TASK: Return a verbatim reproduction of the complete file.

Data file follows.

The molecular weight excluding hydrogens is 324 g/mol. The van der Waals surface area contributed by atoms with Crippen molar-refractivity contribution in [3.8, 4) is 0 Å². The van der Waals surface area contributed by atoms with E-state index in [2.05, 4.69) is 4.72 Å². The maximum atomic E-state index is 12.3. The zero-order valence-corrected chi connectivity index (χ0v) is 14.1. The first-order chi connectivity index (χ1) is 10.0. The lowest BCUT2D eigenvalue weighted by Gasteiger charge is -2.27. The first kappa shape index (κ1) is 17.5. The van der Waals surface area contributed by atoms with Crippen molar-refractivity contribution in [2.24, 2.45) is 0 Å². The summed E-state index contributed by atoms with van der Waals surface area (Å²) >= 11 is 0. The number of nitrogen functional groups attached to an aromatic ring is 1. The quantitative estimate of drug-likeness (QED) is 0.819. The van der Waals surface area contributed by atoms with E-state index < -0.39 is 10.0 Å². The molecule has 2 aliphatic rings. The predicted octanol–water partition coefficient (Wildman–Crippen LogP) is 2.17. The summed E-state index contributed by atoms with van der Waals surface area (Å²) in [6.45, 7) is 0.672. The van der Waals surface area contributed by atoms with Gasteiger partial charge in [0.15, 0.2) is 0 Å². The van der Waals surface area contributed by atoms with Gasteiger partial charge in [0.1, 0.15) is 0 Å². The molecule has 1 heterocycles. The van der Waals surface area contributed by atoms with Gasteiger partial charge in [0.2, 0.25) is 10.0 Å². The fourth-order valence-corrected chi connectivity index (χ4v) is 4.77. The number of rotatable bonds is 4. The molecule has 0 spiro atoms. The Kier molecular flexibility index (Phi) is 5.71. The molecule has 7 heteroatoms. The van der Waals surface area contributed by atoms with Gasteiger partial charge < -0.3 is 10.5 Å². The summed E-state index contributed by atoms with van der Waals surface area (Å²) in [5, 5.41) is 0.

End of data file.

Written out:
The molecular weight excluding hydrogens is 324 g/mol. The van der Waals surface area contributed by atoms with Crippen molar-refractivity contribution in [3.8, 4) is 0 Å². The van der Waals surface area contributed by atoms with E-state index in [2.05, 4.69) is 4.72 Å². The maximum atomic E-state index is 12.3. The zero-order valence-corrected chi connectivity index (χ0v) is 14.1. The first-order chi connectivity index (χ1) is 10.0. The lowest BCUT2D eigenvalue weighted by Gasteiger charge is -2.27. The first kappa shape index (κ1) is 17.5. The van der Waals surface area contributed by atoms with Crippen molar-refractivity contribution in [2.24, 2.45) is 0 Å². The summed E-state index contributed by atoms with van der Waals surface area (Å²) >= 11 is 0. The number of nitrogen functional groups attached to an aromatic ring is 1. The quantitative estimate of drug-likeness (QED) is 0.819. The van der Waals surface area contributed by atoms with E-state index < -0.39 is 10.0 Å². The molecule has 2 aliphatic rings. The predicted octanol–water partition coefficient (Wildman–Crippen LogP) is 2.17. The summed E-state index contributed by atoms with van der Waals surface area (Å²) in [6.45, 7) is 0.672. The van der Waals surface area contributed by atoms with Gasteiger partial charge in [0.15, 0.2) is 0 Å². The van der Waals surface area contributed by atoms with Gasteiger partial charge in [0.1, 0.15) is 0 Å². The molecule has 1 heterocycles. The van der Waals surface area contributed by atoms with Gasteiger partial charge in [0.2, 0.25) is 10.0 Å². The fourth-order valence-corrected chi connectivity index (χ4v) is 4.77. The number of rotatable bonds is 4. The molecule has 0 spiro atoms. The Kier molecular flexibility index (Phi) is 5.71. The molecule has 7 heteroatoms. The van der Waals surface area contributed by atoms with Gasteiger partial charge < -0.3 is 10.5 Å². The summed E-state index contributed by atoms with van der Waals surface area (Å²) in [5, 5.41) is 0.